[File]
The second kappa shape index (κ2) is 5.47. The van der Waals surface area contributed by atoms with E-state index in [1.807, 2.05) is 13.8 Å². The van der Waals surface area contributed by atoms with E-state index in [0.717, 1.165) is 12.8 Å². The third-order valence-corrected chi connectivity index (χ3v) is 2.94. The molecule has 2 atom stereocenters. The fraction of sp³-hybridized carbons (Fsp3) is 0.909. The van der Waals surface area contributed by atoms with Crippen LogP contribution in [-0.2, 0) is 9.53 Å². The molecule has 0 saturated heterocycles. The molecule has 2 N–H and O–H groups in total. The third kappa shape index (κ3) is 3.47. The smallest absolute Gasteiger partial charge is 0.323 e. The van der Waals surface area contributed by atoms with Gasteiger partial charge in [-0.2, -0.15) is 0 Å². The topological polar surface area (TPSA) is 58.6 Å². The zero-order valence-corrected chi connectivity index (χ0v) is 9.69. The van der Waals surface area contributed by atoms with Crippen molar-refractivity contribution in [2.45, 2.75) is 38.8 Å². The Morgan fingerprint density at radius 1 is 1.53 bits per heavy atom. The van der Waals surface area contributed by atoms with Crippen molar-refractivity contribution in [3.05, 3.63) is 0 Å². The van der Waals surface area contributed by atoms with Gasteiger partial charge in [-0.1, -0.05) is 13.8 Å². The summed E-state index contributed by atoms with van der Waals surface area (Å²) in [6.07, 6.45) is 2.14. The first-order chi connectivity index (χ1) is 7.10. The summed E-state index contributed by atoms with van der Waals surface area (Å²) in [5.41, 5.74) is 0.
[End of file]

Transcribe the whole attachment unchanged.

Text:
The second kappa shape index (κ2) is 5.47. The van der Waals surface area contributed by atoms with E-state index in [1.807, 2.05) is 13.8 Å². The van der Waals surface area contributed by atoms with E-state index in [0.717, 1.165) is 12.8 Å². The third-order valence-corrected chi connectivity index (χ3v) is 2.94. The molecule has 2 atom stereocenters. The fraction of sp³-hybridized carbons (Fsp3) is 0.909. The van der Waals surface area contributed by atoms with Crippen LogP contribution in [-0.2, 0) is 9.53 Å². The molecule has 0 saturated heterocycles. The molecule has 2 N–H and O–H groups in total. The third kappa shape index (κ3) is 3.47. The smallest absolute Gasteiger partial charge is 0.323 e. The van der Waals surface area contributed by atoms with Gasteiger partial charge in [-0.2, -0.15) is 0 Å². The topological polar surface area (TPSA) is 58.6 Å². The zero-order valence-corrected chi connectivity index (χ0v) is 9.69. The van der Waals surface area contributed by atoms with Crippen molar-refractivity contribution in [2.45, 2.75) is 38.8 Å². The Morgan fingerprint density at radius 1 is 1.53 bits per heavy atom. The van der Waals surface area contributed by atoms with Crippen molar-refractivity contribution in [3.05, 3.63) is 0 Å². The van der Waals surface area contributed by atoms with Gasteiger partial charge in [-0.1, -0.05) is 13.8 Å². The summed E-state index contributed by atoms with van der Waals surface area (Å²) in [6.07, 6.45) is 2.14. The first-order chi connectivity index (χ1) is 7.10. The summed E-state index contributed by atoms with van der Waals surface area (Å²) in [5.41, 5.74) is 0.